Behind the Screen: Dungeon Pacing…

2009 October 20
by Dante

In my current campaign, I designed a small single-level dungeon for our players to explore.  Now, our group is comprised of several people that have children, so often our gaming sessions get punctuated by real life family needs.  The pacing and planning of our game sessions have transitioned somewhat naturally to episodes of content throughout the session, and there’s no reason that dungeons need to be any different.

Different Encounters Suit Different Needs

Battle encounters are pretty straightforward and there really isn’t much that can be done here aside from scaling the number or difficulty of bad guys up and down.  However, how you choose to tether these battle encounters together can make all the difference.  Within our dungeon, I built in puzzles, reward challenges (which I will cover in a moment) and standard battles all alongside one another.

Often when certain members of our group are putting their children to bed, the rest of the group can either choose to continue with a smaller non-battle challenge, or the game simply pauses in order to accomodate them.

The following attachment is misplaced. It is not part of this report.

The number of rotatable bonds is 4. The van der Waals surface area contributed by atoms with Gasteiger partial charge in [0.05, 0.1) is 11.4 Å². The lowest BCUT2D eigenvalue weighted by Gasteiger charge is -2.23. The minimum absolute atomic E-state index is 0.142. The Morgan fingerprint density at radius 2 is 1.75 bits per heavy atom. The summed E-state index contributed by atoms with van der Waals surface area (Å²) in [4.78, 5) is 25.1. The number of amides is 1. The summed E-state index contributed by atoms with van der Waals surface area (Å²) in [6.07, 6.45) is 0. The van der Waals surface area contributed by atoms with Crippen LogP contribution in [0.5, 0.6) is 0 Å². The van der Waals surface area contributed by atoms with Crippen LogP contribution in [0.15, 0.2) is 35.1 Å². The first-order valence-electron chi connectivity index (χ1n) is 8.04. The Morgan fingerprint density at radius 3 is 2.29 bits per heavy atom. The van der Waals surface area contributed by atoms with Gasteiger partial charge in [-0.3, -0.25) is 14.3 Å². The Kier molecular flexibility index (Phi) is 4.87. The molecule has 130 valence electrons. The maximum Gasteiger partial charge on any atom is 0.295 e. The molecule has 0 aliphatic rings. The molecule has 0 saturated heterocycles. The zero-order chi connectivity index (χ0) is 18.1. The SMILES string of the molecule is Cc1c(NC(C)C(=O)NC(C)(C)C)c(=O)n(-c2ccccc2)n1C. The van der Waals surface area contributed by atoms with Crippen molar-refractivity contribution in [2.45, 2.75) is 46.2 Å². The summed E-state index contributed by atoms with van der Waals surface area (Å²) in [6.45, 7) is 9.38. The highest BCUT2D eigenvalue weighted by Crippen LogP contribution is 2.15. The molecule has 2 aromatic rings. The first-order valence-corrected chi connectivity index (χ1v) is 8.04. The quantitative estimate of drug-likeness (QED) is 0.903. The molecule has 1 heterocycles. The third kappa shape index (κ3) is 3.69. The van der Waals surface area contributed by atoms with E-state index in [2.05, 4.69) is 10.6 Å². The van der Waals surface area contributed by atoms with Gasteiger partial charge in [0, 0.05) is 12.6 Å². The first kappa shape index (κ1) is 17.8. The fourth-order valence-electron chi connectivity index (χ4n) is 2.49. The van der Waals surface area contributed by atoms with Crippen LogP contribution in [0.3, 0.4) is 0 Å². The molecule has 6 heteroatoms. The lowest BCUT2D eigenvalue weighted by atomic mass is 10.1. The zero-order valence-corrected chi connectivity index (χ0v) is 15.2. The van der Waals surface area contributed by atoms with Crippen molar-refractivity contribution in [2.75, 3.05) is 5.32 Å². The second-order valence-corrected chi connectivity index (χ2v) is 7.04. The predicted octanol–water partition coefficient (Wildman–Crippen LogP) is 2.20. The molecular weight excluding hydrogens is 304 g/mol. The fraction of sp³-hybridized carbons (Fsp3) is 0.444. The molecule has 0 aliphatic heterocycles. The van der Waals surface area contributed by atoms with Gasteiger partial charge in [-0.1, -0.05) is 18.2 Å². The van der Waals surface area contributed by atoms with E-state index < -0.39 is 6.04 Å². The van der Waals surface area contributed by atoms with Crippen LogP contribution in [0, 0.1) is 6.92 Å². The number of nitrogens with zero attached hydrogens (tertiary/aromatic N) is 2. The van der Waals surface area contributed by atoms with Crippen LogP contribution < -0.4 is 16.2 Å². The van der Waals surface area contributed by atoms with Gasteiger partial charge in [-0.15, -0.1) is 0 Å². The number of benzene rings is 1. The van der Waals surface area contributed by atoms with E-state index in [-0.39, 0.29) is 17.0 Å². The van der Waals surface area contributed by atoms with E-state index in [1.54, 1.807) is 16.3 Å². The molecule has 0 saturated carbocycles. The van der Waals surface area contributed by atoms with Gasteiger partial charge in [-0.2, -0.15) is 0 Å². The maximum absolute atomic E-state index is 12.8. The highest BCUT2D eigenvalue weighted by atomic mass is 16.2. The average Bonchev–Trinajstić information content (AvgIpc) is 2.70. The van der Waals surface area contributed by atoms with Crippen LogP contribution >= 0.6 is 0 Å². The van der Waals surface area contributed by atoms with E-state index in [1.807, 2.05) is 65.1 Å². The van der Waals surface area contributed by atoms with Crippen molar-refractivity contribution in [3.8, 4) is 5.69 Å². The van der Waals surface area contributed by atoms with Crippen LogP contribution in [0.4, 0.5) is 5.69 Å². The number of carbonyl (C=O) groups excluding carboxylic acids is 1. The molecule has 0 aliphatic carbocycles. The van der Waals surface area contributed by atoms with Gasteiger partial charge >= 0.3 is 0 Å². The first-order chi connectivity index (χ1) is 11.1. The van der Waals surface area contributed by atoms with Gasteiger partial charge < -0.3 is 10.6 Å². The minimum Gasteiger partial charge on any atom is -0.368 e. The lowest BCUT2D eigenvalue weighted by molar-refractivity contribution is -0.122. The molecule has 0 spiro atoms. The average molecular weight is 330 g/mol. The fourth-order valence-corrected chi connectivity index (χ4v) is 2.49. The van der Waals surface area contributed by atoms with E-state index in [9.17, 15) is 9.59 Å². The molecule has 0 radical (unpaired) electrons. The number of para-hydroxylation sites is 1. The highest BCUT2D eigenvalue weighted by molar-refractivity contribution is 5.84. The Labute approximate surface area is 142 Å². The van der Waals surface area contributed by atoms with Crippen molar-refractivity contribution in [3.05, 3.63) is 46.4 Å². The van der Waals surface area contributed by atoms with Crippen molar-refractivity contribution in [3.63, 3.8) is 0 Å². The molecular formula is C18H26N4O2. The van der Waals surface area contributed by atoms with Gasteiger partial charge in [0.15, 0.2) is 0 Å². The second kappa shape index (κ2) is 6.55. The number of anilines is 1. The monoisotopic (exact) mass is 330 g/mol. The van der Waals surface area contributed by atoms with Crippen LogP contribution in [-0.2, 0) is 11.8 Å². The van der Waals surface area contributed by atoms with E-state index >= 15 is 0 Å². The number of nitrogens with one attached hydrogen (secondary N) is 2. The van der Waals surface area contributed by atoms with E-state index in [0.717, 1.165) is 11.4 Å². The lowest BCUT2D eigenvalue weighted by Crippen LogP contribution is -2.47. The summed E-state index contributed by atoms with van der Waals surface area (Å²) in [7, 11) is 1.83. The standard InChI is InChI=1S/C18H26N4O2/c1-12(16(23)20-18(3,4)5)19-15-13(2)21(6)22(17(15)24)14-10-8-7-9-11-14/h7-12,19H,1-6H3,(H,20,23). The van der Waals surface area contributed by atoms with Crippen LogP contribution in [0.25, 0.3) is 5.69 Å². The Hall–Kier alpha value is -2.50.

Reward Challenges

This isn’t a new concept, however it is one that I have started to employ in lieu of treasure parcels.  So badly did I want to use the trap creation rules of the DMG and DMG2, I decided to accumulate a few parcels of treasure from bad guys in the dungeon and hang a easy-to-medium level difficulty trap around it for them to overcome.  You would be amazed to watch how many lengths your players will go through to get at some treasure, and how much they doubt that a giant treasure chest full of gold is safe to touch.

If I had a silver piece for every time I heard “this had better not be a Mimic” I would be a pretty rich Dungeon Master!

Pacing is your friend

In all, learning to structure your campaign to suit your audience is a fun process.  Figuring out what works, what makes your group crazy (in the bad way) and what makes your group crazy (in the good way) is a great process to sharpen your Dungeon Mastering skills.  As always, the cardinal rule of branching out into new territory is to listen to your players.  They usually do a fair job of communicating to you what is working and what isn’t.

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